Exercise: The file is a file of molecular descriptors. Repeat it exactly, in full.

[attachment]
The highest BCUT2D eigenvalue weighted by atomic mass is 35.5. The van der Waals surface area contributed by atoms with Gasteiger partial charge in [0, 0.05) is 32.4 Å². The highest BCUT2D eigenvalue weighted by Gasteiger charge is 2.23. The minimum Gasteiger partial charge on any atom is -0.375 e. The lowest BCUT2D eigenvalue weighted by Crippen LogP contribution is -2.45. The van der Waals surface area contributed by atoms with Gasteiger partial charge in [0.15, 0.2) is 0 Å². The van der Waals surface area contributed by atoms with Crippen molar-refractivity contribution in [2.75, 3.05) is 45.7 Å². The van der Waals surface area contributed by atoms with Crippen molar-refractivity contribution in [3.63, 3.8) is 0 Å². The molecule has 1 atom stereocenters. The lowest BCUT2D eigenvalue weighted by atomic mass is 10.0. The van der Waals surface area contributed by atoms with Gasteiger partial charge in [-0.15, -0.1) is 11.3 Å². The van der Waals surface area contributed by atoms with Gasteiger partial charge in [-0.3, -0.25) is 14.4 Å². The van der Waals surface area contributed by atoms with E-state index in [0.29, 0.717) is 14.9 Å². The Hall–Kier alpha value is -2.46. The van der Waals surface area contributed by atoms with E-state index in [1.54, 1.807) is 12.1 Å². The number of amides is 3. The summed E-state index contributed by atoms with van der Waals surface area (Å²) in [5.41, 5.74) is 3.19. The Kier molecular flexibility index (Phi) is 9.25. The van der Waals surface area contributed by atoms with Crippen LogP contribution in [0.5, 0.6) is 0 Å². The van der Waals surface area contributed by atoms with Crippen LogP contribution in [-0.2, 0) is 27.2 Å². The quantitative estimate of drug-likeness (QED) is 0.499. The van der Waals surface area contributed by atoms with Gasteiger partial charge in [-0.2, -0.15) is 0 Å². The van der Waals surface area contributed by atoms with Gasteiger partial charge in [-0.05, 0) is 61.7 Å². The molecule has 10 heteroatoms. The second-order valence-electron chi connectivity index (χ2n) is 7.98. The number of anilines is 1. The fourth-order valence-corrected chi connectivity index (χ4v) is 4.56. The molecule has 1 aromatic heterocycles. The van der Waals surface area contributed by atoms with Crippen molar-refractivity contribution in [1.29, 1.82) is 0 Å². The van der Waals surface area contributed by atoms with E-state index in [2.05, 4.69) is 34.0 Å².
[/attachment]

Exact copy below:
The highest BCUT2D eigenvalue weighted by atomic mass is 35.5. The van der Waals surface area contributed by atoms with Gasteiger partial charge in [0, 0.05) is 32.4 Å². The highest BCUT2D eigenvalue weighted by Gasteiger charge is 2.23. The minimum Gasteiger partial charge on any atom is -0.375 e. The lowest BCUT2D eigenvalue weighted by Crippen LogP contribution is -2.45. The van der Waals surface area contributed by atoms with Gasteiger partial charge in [0.15, 0.2) is 0 Å². The van der Waals surface area contributed by atoms with Crippen molar-refractivity contribution in [2.75, 3.05) is 45.7 Å². The van der Waals surface area contributed by atoms with Crippen molar-refractivity contribution in [3.63, 3.8) is 0 Å². The molecule has 1 atom stereocenters. The lowest BCUT2D eigenvalue weighted by atomic mass is 10.0. The van der Waals surface area contributed by atoms with Gasteiger partial charge in [-0.15, -0.1) is 11.3 Å². The van der Waals surface area contributed by atoms with Gasteiger partial charge in [-0.3, -0.25) is 14.4 Å². The van der Waals surface area contributed by atoms with E-state index in [0.29, 0.717) is 14.9 Å². The Hall–Kier alpha value is -2.46. The van der Waals surface area contributed by atoms with E-state index in [1.54, 1.807) is 12.1 Å². The number of amides is 3. The summed E-state index contributed by atoms with van der Waals surface area (Å²) in [5.41, 5.74) is 3.19. The Kier molecular flexibility index (Phi) is 9.25. The van der Waals surface area contributed by atoms with Crippen LogP contribution in [0.5, 0.6) is 0 Å². The van der Waals surface area contributed by atoms with Crippen LogP contribution in [-0.2, 0) is 27.2 Å². The quantitative estimate of drug-likeness (QED) is 0.499. The van der Waals surface area contributed by atoms with Gasteiger partial charge in [-0.2, -0.15) is 0 Å². The van der Waals surface area contributed by atoms with Gasteiger partial charge in [-0.05, 0) is 61.7 Å². The molecule has 10 heteroatoms. The second-order valence-electron chi connectivity index (χ2n) is 7.98. The number of anilines is 1. The fourth-order valence-corrected chi connectivity index (χ4v) is 4.56. The molecule has 1 aromatic heterocycles. The van der Waals surface area contributed by atoms with Crippen molar-refractivity contribution in [1.29, 1.82) is 0 Å². The van der Waals surface area contributed by atoms with E-state index in [2.05, 4.69) is 34.0 Å².